In fact, I'd even go as far as to say that the majority of the language you use when students are working should probably be reinforcing language.


This one simple language skill will significantly impact your students for the better! - A Word On Third


According to Responsive Classroom, "teachers use reinforcing language to show that they see students’ positive academic and behavioral efforts and accomplishments. Their words are specific and descriptive; their tone is upbeat and encouraging."

Remember to frame your language in a way that does not put an emphasis on getting your approval. For example, "I like how you used quotation marks so your reader would know who is talking," could simply be changed to, "You used quotation marks so your reader would know who is talking." With a warm tone, this still conveys that you're proud, but it takes the emphasis away from pleasing you and places it on doing great work. 

Reinforcing language is my secret weapon. Here's why I think you should use reinforcing language too if you don't already.

It builds confidence and community.

When a teacher says, "Good job," it's nice, but it doesn't give any substantial feedback. Good job with what exactly? What do you want the child to replicate? When a child hears the exact, specific skill they did a good job with named, they will probably want to continue doing it. They'll feel recognized for their hard work.

When you can give that specific feedback, in social or academic situations, you are building a community of learners. You show what you value to your students. Teachers can get stuck in the rut of correcting mistakes too often, especially since we were probably taught that way as kids. Be mindful of how damaging that might be to a students' self-esteem--especially if it's already low to begin with!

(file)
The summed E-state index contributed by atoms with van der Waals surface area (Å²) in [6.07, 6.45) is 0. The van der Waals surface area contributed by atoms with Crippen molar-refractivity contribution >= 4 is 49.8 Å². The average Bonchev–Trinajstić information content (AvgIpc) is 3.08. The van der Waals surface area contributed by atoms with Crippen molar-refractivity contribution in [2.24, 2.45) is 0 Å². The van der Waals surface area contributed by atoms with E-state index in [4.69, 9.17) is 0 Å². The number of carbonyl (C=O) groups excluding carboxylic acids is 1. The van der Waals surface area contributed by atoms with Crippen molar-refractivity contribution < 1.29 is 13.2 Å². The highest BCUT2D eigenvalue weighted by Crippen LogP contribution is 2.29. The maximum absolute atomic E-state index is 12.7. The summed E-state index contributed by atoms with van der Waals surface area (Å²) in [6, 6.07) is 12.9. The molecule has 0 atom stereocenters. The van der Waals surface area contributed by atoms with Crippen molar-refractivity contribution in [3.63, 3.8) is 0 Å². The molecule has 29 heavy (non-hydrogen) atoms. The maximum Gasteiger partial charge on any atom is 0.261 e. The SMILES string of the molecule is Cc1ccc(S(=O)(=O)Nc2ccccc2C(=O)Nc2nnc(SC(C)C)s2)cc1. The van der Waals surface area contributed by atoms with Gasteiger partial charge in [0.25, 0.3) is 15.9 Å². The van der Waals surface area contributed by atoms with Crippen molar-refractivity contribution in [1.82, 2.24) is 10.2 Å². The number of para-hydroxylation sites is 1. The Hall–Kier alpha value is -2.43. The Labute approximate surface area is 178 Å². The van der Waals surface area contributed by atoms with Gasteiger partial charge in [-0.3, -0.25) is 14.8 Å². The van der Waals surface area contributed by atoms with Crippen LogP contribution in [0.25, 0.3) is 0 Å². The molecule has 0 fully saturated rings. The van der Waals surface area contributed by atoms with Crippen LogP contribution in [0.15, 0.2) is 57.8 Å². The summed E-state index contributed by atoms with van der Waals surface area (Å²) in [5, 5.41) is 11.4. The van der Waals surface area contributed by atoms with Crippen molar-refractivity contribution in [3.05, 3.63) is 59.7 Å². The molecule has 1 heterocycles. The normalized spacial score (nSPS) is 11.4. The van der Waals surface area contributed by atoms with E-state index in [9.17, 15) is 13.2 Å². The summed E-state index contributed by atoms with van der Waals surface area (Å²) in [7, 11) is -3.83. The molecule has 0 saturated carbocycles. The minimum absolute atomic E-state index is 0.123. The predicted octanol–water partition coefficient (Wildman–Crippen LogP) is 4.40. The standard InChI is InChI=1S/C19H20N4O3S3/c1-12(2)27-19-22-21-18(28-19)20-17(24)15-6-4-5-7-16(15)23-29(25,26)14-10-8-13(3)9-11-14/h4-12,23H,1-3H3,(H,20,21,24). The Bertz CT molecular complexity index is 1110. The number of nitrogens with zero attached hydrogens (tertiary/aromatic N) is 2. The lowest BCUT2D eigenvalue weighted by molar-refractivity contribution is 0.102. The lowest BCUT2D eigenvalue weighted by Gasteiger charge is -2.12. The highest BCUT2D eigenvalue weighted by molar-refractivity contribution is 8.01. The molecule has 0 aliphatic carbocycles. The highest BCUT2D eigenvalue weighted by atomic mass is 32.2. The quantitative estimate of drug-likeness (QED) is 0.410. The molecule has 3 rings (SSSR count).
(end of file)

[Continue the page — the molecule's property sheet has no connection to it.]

It prevents misbehavior. 

Confident students are going to behave better. We'd all rather take a preventative approach to classroom management rather than a reactive one, right? 

Students who may be unsure of what to do but then get specific feedback about what they did well will continue doing that thing well. Oh, hey, look! That builds confidence!

I know you can see the correlation between reinforcing language and preventing misbehavior, so I will leave it at that.

It deepens understanding of concepts.

If you can walk around at some point during independent work time and and simply name what you see, you are making a huge impact on your students. Try to do this at least once per day (or even a couple of times per week). For all intents and purposes, you'll be having a bunch of mini compliment conferences and guiding students forward in the right direction with a burst of positivity.

This is especially useful when you know a student was struggling with something. It's so important to celebrate struggling students and validate the hard work they did by positively reinforcing progress towards an ultimate goal or meeting that goal. 



HAPPY REINFORCING, EVERYONE! I promise you will notice a huge difference in your students' independence and an improvement in your students' academic performance when you consistently use this type of language. If you want more detailed information on how to incorporate reinforcing language into your day, check this post.